Okinawa manufacturers strive for growth by overcoming disadvantages

The Yomiuri Shimbun
A Takunan Steel Co. employee checks rebar at the company’s plant in Okinawa City on Jan. 5.

Okinawa’s tourism industry, which has long been the main driver of the prefecture’s economy, has been hit hard by the outbreak of the novel coronavirus. This has created the challenge of having to diversify the entire industrial structure of the prefecture. Its manufacturing industry is striving to grow by overcoming perceived disadvantages, such as being far from the main islands of Japan.

Many people are wondering whether the prefecture will be able to secure a foothold and make great strides this year, the 50th anniversary of Okinawa’s return to Japan.

Changing perspective

The distance from the main islands of Japan is being turned into an advantage by companies in Okinawa who have changed their perspective.

The Yomiuri Shimbun

Takunan Steel Co., the only iron manufacturing company in the prefecture, has about 200 employees. The company was established in 1956 as a rebar manufacturer using steel scraps from battleships and other structures that were wrecked in World War II.

On a visit in January to Takunan Steel’s main plant in Okinawa City, freshly manufactured rebar were being lined up.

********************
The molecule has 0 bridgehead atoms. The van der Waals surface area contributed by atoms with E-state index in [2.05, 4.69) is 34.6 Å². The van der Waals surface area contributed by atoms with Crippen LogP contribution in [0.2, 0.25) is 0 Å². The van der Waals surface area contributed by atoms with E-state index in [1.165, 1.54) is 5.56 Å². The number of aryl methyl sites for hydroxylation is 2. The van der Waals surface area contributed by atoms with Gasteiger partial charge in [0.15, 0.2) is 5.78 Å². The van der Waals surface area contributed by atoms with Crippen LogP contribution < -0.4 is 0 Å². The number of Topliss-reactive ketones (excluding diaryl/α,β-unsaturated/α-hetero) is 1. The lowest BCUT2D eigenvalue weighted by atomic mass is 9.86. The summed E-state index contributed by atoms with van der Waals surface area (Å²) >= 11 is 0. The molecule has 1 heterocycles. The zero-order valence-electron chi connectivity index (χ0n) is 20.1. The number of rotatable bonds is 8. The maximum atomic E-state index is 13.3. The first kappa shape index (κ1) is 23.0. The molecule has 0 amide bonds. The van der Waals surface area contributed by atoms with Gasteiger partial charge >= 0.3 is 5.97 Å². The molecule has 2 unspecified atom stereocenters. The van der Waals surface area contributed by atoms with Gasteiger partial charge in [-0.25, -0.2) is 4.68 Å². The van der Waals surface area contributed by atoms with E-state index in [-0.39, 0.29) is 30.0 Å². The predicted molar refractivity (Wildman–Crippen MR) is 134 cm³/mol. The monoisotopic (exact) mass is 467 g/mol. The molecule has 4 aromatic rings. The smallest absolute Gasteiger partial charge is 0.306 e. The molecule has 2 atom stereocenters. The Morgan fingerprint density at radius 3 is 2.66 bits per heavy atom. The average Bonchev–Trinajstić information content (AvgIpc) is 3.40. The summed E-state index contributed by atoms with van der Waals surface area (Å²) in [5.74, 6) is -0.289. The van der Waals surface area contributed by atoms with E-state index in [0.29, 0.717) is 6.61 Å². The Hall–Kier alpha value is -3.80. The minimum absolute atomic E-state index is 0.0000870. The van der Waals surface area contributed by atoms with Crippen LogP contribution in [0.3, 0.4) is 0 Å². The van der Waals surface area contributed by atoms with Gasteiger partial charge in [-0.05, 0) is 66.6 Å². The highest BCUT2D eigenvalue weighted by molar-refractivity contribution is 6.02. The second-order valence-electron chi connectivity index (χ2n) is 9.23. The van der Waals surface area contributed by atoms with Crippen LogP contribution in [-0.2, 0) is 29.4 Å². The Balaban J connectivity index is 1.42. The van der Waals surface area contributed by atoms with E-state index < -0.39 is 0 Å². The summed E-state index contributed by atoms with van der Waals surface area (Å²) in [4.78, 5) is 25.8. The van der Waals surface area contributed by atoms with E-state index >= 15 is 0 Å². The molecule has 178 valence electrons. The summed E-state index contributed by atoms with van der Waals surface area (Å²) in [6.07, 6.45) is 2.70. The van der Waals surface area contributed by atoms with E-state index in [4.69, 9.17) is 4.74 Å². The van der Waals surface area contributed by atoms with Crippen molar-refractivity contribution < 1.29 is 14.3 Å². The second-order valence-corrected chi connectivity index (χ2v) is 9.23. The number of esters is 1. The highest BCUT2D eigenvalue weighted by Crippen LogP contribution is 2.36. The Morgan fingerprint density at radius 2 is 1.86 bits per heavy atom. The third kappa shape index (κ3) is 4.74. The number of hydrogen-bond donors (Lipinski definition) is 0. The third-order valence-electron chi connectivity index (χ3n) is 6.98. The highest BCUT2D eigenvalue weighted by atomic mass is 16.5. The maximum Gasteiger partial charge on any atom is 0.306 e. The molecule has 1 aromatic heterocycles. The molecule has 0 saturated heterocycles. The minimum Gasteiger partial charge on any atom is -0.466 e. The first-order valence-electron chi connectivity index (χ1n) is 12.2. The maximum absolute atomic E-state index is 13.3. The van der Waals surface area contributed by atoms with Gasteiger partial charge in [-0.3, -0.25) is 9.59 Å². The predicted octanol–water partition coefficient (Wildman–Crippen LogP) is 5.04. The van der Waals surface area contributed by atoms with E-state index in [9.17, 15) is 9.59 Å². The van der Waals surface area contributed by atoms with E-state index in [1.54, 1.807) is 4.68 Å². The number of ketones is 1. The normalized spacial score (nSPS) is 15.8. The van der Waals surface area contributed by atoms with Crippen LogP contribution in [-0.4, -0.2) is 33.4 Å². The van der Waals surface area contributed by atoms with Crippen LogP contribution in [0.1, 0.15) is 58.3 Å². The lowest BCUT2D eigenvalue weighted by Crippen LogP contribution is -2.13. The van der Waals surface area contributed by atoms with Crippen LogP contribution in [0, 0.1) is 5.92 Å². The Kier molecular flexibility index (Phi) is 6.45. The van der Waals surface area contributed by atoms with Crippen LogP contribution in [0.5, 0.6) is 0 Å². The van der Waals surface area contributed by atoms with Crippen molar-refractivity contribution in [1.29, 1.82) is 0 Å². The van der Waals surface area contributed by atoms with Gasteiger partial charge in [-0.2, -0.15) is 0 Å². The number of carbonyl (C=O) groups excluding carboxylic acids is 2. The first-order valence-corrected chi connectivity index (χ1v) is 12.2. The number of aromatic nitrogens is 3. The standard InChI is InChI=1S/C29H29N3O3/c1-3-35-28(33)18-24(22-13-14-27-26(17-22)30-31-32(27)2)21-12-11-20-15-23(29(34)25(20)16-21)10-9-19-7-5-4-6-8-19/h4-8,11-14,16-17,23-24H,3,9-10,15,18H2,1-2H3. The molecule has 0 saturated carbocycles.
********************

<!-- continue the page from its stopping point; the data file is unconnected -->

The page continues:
These rebar are mainly shipped for the construction of condominiums in the prefecture.

A major concern for the company was that when a machine in the factory broke down, the firm had to ask someone from another prefecture to come and repair it, which required a lot of time. Of course, the shutdown of the equipment also affected customers who ordered the products.

As part of efforts to overcome the challenges, the company opted for doing repairs in-house. Over the years, staff at the firm have mastered the know-how required for repairs and are now able to handle most problems.

“We’ll continue to manufacture in Okinawa,” said Takunan Steel Chairman Noboru Kohatsu.

Enrich Food Manufacturers Inc. is headquartered in a special economic zone called the international logistics hub industrial cluster in Uruma. An entity in Nara moved its factory for frozen foods and other products to Uruma when it established Enrich Food Manufacturers in 2015, with the aim of strengthening exports of frozen sushi.

Although the cost to ship to other prefectures is higher, the frozen items can be delivered to Asian nations faster.

100 times less

Okinawa was administered by the United States after World War II, and returned to Japan in 1972. However, compared to other prefectures where the foundations of manufacturing developed during the period of rapid economic growth, the manufacturing industry in Okinawa has failed to grow strongly.

According to the prefecture and various organizations, the number of manufacturing establishments with four or more employees was 1,176 in 1972. The number remained nearly unchanged at 1,113 in 2019.

In 2019, the value of shipments of manufactured goods was ¥485.9 billion in Okinawa, the lowest in the nation and made up mainly of foodstuffs. The figure was roughly one-hundredth the level of top-ranking Aichi, where the auto industry has thrived.

Tourism has long led the Okinawan economy as its resorts have grown in popularity, but the pandemic has brought about a darkening of that industry.